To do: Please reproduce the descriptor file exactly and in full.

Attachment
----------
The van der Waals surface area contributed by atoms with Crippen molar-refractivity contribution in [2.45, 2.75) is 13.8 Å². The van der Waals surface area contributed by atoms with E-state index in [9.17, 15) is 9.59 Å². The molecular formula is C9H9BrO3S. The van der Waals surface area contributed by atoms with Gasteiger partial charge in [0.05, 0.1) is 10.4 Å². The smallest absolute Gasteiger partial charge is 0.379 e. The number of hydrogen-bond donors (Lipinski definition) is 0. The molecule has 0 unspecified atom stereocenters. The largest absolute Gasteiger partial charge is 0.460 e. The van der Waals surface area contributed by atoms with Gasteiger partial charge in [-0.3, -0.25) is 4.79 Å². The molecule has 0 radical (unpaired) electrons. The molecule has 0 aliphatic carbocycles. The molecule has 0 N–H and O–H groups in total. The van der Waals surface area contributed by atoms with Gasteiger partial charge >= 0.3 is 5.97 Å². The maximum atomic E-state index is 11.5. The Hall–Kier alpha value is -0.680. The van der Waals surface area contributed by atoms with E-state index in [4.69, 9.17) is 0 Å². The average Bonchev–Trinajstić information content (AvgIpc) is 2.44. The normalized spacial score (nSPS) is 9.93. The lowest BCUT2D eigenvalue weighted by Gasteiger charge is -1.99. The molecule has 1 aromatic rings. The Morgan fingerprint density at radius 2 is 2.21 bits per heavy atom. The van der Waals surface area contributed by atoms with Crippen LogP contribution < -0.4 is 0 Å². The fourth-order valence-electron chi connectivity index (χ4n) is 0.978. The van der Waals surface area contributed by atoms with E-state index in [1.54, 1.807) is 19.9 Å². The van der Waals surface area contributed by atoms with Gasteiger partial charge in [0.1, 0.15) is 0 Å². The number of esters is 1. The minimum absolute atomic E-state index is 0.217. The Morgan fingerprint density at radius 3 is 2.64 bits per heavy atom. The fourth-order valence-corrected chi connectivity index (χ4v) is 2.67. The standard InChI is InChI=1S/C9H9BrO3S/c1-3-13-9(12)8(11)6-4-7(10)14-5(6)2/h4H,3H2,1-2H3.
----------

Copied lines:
The van der Waals surface area contributed by atoms with Crippen molar-refractivity contribution in [2.45, 2.75) is 13.8 Å². The van der Waals surface area contributed by atoms with E-state index in [9.17, 15) is 9.59 Å². The molecular formula is C9H9BrO3S. The van der Waals surface area contributed by atoms with Gasteiger partial charge in [0.05, 0.1) is 10.4 Å². The smallest absolute Gasteiger partial charge is 0.379 e. The number of hydrogen-bond donors (Lipinski definition) is 0. The molecule has 0 unspecified atom stereocenters. The largest absolute Gasteiger partial charge is 0.460 e. The van der Waals surface area contributed by atoms with Gasteiger partial charge in [-0.3, -0.25) is 4.79 Å². The molecule has 0 radical (unpaired) electrons. The molecule has 0 aliphatic carbocycles. The molecule has 0 N–H and O–H groups in total. The van der Waals surface area contributed by atoms with Gasteiger partial charge >= 0.3 is 5.97 Å². The maximum atomic E-state index is 11.5. The Hall–Kier alpha value is -0.680. The van der Waals surface area contributed by atoms with E-state index in [4.69, 9.17) is 0 Å². The average Bonchev–Trinajstić information content (AvgIpc) is 2.44. The normalized spacial score (nSPS) is 9.93. The lowest BCUT2D eigenvalue weighted by Gasteiger charge is -1.99. The molecule has 1 aromatic rings. The Morgan fingerprint density at radius 2 is 2.21 bits per heavy atom. The van der Waals surface area contributed by atoms with Crippen LogP contribution < -0.4 is 0 Å². The fourth-order valence-electron chi connectivity index (χ4n) is 0.978. The van der Waals surface area contributed by atoms with E-state index in [1.54, 1.807) is 19.9 Å². The van der Waals surface area contributed by atoms with Gasteiger partial charge in [0.1, 0.15) is 0 Å². The number of esters is 1. The minimum absolute atomic E-state index is 0.217. The Morgan fingerprint density at radius 3 is 2.64 bits per heavy atom. The fourth-order valence-corrected chi connectivity index (χ4v) is 2.67. The standard InChI is InChI=1S/C9H9BrO3S/c1-3-13-9(12)8(11)6-4-7(10)14-5(6)2/h4H,3H2,1-2H3.